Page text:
Pelvic Health 101

Everything you didn’t know about your pelvic floor — that you should.

Medically reviewed by Dr. Jennifer Conti, MD

What is your pelvic floor?

If you ask anybody what they know about their pelvic floor, most people draw a blank. The bottom line is that your pelvic floor is kind of like a bowl or hammock for your organs. That sounds gross, but it’s actually an admirably complex system of muscles (45 muscles connect to your pelvis!) that cradles your insides every single time you breathe.

With that kind of high-pressure, ‘round-the-clock job, it’s no surprise that an estimated
 24% of women have one or more pelvic floor disorders — or that this percentage increases to 50% as we age. Your pelvic floor includes a group of muscles, ligaments, and nerves at the bottom of your pelvis that serve three main functions:

Organ support

making sure the bottom doesn’t literally fall out of your body (but if you
 experience pelvic organ prolapse, you have options!)

Sexual appreciation

Self-explanatory and super important.

Waste elimination

(somebody’s gotta do it), controlling the closure and opening of your bowel and bladder.

The uterus, ovaries, fallopian tubes, cervix, vagina, rectum, bladder, and urethra all cohabitate with each other between your abdomen and legs, and look to your pelvic floor muscles for support. Think about it: this means your pelvis and all the parts it protects play a role in everything from fertility and childbirth, to being able to pee when your brain sends you the signal that it’s time to go.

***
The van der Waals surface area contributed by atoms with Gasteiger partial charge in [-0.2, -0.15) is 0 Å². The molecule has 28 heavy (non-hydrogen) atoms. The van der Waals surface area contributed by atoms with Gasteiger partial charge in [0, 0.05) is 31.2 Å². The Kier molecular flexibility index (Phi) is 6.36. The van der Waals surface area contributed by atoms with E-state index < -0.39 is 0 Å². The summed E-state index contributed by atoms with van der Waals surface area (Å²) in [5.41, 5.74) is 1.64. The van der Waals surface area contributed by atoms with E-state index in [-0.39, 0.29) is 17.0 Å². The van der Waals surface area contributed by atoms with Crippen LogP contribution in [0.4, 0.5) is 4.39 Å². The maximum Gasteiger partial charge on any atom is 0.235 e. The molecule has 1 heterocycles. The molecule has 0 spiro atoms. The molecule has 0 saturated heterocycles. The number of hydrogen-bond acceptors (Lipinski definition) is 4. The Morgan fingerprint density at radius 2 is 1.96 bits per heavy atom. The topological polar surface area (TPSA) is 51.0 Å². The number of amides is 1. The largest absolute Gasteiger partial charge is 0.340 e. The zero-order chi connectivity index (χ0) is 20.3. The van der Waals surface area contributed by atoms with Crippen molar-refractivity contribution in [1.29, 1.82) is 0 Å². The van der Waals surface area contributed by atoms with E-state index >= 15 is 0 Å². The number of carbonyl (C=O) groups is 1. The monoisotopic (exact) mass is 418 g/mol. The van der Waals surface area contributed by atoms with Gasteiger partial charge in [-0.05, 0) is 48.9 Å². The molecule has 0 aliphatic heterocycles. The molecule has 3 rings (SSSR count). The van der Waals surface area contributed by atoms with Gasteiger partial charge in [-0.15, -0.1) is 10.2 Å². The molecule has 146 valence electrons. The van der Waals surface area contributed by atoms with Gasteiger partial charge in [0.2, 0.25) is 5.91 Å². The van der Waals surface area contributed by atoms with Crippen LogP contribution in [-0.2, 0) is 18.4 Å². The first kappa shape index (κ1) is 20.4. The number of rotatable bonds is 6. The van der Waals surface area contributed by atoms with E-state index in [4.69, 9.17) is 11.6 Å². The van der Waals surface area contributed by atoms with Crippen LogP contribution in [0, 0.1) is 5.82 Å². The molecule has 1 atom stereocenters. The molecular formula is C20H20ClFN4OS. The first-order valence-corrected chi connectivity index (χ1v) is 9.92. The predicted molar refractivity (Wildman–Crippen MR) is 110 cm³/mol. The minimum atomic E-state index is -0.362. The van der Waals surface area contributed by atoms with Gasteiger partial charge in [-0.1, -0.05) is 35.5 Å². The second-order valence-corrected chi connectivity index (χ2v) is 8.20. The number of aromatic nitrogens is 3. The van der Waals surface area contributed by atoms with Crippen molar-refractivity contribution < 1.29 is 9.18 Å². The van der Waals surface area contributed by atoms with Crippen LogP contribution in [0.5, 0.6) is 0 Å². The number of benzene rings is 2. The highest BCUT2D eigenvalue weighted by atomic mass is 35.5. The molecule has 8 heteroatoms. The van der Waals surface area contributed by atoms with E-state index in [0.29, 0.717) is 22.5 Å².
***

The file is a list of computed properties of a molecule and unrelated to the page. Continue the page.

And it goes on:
What makes a pelvic floor “dysfunctional”?

Pelvic floor dysfunction is a catch-all term for a range of pelvic health conditions, but it’s medically defined as the inability to correctly tighten and relax the pelvic floor muscles for waste elimination. Usually, pelvic floor dysfunction is paired with one or more of the following symptoms:

  • Bladder leaks (when your coughs, jumps, and sneezes make you pee a little)
  • Incontinence (numbers one and two)
  • Painful penetrative sex
  • Bleeding between periods
  • Lower back pain
  • Hip pain
  • Constipation
  • Prolapse
  • Frequent and/or urgent need to pee

Navigating pelvic floor dysfunction can feel scary, isolating, and overwhelming. But it also means you get the opportunity to learn your body’s ins and outs better than most people will ever learn their own. No matter the cause of your leaks, there are treatments and solutions out there for you, and the first step is understanding the underlying cause.

Causes of bladder leaks